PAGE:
Others, genetics, sci fi and humanity

The concept of Othering is around difference, around making it OK to treat people as if they aren’t people. It has had a long history in war, slavery and we see it right now in the whole debate over refugees in this country. Making groups of people Other for whatever reason allows us to treat them in ways we would never want to be treated; that golden rule of  “do unto others as you would have others do to you” is put aside for these Others. Others are not only different, but essentially somehow less human that we are, and because of that we can salve our conscience when we do terrible things to them.

Science fiction has long contemplated this concept and there has been much commentary on it. In the past, much of it has been seen in the robot/cybord genre. Blade Runner is a classic in this sense – it questions what it is that separates humans from “replicants”, and even has developed a test which allows “humanity” to be determined. In Blade Runner the fear of the Other is acute – replicants are hunted down and killed if they escape from the slavery which is imposed upon them. Despite the fact that replicants are clearly shown to have the same kinds of hopes and fears and emotions as humans, their existence is a threat. This same kind of fear is apparent in Artificial Intelligence, along with the conflicting idea that these “mechas” have emotion feelings and emotions.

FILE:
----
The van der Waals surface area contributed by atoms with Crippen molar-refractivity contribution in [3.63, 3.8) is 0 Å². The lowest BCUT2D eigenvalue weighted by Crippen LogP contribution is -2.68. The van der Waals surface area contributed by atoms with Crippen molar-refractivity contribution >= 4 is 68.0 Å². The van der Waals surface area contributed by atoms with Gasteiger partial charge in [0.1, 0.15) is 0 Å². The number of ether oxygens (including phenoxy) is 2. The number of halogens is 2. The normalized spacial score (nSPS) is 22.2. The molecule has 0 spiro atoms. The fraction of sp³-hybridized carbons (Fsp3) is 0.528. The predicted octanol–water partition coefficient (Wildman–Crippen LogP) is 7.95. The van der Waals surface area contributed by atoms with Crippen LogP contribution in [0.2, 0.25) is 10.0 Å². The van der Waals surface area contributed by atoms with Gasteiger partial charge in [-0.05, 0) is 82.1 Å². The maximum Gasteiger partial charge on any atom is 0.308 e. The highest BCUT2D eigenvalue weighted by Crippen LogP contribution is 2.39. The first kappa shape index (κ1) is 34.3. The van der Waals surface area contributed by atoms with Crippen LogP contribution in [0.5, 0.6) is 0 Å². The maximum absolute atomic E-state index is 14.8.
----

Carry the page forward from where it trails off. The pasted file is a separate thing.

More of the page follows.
In recent times it appears that, while this discussion about the nature of humanity and our fear of the Other continues in science fiction, the discussion has been transferred from being focusssed on artificial intelligence to being about genetic engineering and clones. Recent examples of this I have encountered include The WindUp Girl, The Quiet War, Outcasts and Star Wars: The Clone Wars. In all of these, clones or genetically manipulated and created humans are treated as lesser, as Other, than humans, even though, in most cases, they are ultimately superior.

The WindUp Girl sees cloned/genetically engineered humans developed to act as companions, or labourers, and if abandonned by their “owners” or if they run away they can be summarily killed. The “New People” are considered distinctly non-human, and the treatment of Emiko by the brothel owners who treat her as a virtual slave demonstrates the degradation they are willing to inflict. the non-human status permits cruelty and summary killings, but as we see through Emiko’s point of view, she is just as human as anyone else, a person of  compassion and emotion. she wants to be able to live amongst her people and have children, even though the pervasive conditioning makes even her doubt whether she wants to amongst her own people.  Similarly in The Quiet War, clones are developed for a specific purpose, and it is acceptable to treat them as non-humans, to train and condition them, to kill them when not useful, or just as a demonstration of power. The Quiet War looks closely at difference at Otherness as it also focuses on the genetic modifications of those who have gone to settle the colonies, and the way that these physical differences are used to accentuate the cultural and political differences – and make it acceptable to commit mass murder in wars.

The idea of clones as disposable continues in Outcasts where the clones are blamed for a virus and sentenced to death. Here an individual, who is himself unstable, sees that they are human and refuses to execute them, instead letting them establish their own colony elsewhere. Throughout the series the individual characters struggle with the idea of the clones, or ACs as human. As with The WindUp Girl the ACs are supposed to be sterile – a marker of their lack of humanity and Otherness – however they find themselves able to reproduce, and care desperately for the resulting children.